Author(s): Awah Ndukum J, Kudi AC, Bradley G, AneAnyangwe IN, FonTebug S,
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Abstract Bovine tuberculosis (BTB) is widespread but poorly controlled in Africa and M. bovis is posing threats to human health. The risk of cattle handlers to M. bovis prevalence and public health significance of BTB in Cameroon were assessed. Slaughter inspection records from major cities revealed that BTB detection rates in cattle from 0.18\% to 4.25\% and BTB lesions were most common. Analyses of tissues and sera confirmed BTB in 31\% (Ziehl-Neelsen), 51\% (culture), and 60\% (antibody detection) of test cattle. Among cattle handlers, 81.9\% were aware of BTB, 67.9\% knew that BTB is zoonotic, and 53.8\% knew one mode of transmission but over 27\% consumed raw meat and/or drank unpasteurized milk. Respondents who had encountered tuberculosis cases were more informed about zoonotic BTB (P < .05). Tuberculosis is prevalent in cattle destined for human consumption in Cameroon with serious public health implications. Targeted monitoring of infected animal populations and concerted veterinary/medical efforts are essential for control.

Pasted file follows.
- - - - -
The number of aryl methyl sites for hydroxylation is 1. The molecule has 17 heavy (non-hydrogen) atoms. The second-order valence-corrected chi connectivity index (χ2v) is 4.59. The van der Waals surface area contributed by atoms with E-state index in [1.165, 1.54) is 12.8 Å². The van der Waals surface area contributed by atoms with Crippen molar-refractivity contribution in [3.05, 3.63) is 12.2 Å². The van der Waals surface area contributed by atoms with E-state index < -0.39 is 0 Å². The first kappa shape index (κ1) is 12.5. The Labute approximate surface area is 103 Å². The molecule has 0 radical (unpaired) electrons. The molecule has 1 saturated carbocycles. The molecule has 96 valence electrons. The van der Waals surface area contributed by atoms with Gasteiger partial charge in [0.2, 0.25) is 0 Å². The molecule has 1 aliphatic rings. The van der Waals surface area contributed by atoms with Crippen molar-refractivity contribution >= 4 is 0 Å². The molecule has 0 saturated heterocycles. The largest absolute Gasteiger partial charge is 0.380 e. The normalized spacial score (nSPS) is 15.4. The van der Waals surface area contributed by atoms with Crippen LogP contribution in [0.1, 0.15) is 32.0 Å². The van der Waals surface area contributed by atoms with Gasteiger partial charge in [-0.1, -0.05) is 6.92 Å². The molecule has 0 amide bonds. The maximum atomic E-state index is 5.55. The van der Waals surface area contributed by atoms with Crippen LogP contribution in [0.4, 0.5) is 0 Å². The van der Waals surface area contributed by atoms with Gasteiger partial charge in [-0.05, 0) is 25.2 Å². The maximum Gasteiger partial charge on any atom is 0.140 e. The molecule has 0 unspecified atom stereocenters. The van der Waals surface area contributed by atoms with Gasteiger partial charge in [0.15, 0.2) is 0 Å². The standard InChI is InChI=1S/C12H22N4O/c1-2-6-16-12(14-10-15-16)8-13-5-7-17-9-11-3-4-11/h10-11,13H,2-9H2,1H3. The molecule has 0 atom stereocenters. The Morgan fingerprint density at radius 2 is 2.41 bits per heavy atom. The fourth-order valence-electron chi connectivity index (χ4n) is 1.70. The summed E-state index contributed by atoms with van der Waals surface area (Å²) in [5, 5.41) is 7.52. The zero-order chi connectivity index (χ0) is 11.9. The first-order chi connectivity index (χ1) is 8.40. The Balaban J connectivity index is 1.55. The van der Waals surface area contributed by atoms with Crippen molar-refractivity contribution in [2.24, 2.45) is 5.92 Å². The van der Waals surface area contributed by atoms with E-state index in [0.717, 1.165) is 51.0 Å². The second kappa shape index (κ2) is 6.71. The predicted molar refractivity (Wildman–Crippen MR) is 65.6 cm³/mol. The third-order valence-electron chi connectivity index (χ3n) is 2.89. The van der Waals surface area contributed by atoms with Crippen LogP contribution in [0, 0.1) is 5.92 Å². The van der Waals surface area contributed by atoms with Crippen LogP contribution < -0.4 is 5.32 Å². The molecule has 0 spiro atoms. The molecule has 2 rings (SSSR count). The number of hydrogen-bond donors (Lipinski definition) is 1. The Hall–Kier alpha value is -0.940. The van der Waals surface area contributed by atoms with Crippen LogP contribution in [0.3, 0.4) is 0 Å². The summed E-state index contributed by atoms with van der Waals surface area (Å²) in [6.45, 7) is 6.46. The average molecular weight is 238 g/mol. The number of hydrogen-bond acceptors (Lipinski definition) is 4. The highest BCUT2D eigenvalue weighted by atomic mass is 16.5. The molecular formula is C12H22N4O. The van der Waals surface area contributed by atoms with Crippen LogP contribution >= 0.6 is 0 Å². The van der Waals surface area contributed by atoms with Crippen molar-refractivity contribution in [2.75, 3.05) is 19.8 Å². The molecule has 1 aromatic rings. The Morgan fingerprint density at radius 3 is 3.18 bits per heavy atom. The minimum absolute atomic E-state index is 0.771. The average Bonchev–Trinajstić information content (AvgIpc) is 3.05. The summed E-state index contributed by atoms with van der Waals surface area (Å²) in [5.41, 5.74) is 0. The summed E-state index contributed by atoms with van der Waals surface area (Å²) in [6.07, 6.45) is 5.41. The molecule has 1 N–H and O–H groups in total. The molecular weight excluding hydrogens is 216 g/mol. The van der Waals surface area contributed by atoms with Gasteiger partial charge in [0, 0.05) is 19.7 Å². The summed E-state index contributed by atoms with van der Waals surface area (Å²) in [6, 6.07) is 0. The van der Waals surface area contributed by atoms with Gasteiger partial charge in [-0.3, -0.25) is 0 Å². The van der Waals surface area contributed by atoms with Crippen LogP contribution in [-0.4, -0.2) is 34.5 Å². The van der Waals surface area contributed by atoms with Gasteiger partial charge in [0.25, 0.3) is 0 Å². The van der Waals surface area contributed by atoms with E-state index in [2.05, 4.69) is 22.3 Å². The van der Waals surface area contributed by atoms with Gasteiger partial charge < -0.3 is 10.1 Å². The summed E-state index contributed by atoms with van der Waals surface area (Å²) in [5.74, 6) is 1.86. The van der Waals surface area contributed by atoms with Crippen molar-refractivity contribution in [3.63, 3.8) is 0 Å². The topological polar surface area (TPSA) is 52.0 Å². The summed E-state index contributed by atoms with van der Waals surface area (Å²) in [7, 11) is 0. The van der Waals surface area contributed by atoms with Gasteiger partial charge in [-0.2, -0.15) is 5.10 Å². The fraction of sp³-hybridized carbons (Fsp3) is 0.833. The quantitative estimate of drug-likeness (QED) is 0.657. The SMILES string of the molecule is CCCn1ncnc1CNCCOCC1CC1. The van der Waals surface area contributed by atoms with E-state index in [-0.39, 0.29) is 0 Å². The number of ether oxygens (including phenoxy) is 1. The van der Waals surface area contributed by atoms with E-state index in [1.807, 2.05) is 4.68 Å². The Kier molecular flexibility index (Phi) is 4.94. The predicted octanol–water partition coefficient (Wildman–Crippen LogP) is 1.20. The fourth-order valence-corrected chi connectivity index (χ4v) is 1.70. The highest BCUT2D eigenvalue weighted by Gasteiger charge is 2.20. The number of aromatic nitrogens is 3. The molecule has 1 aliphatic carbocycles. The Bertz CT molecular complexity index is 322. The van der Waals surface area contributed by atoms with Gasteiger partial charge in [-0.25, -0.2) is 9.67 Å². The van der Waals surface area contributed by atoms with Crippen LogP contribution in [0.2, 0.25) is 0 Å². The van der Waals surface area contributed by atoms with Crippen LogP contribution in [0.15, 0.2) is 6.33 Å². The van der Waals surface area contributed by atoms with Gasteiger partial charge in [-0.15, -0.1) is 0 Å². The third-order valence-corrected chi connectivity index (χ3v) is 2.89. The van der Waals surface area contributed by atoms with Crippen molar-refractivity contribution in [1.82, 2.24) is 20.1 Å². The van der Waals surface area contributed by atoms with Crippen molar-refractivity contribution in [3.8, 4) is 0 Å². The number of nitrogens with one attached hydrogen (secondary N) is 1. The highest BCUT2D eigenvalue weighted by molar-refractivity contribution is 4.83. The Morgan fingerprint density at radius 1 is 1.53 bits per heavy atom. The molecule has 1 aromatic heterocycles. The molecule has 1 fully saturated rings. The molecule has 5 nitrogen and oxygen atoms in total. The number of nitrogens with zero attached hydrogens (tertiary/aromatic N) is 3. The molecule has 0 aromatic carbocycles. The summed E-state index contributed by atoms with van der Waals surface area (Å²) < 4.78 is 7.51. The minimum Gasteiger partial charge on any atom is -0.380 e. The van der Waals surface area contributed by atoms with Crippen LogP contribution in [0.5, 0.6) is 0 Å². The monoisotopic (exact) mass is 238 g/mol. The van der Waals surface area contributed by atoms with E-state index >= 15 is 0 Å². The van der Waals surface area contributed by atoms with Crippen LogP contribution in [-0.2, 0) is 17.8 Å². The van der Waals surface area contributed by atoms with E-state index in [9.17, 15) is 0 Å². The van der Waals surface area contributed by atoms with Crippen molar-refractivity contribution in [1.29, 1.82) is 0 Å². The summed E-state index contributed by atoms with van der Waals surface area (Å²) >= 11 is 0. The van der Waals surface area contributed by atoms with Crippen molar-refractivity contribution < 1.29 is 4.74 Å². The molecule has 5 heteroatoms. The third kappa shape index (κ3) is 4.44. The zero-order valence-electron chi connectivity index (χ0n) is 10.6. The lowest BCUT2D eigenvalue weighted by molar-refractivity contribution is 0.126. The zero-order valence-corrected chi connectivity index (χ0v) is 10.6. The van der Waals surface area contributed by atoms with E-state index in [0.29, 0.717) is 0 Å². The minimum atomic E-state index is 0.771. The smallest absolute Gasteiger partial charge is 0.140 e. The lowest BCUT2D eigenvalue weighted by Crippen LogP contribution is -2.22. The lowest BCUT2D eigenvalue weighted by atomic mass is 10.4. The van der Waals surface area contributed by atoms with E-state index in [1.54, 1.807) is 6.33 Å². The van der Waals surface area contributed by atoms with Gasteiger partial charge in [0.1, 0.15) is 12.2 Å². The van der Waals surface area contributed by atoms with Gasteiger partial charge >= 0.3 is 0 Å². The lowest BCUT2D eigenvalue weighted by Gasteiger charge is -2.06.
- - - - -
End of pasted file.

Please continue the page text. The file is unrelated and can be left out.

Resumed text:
This article was published in Vet Med Int
and referenced in Journal of Vascular Medicine & Surgery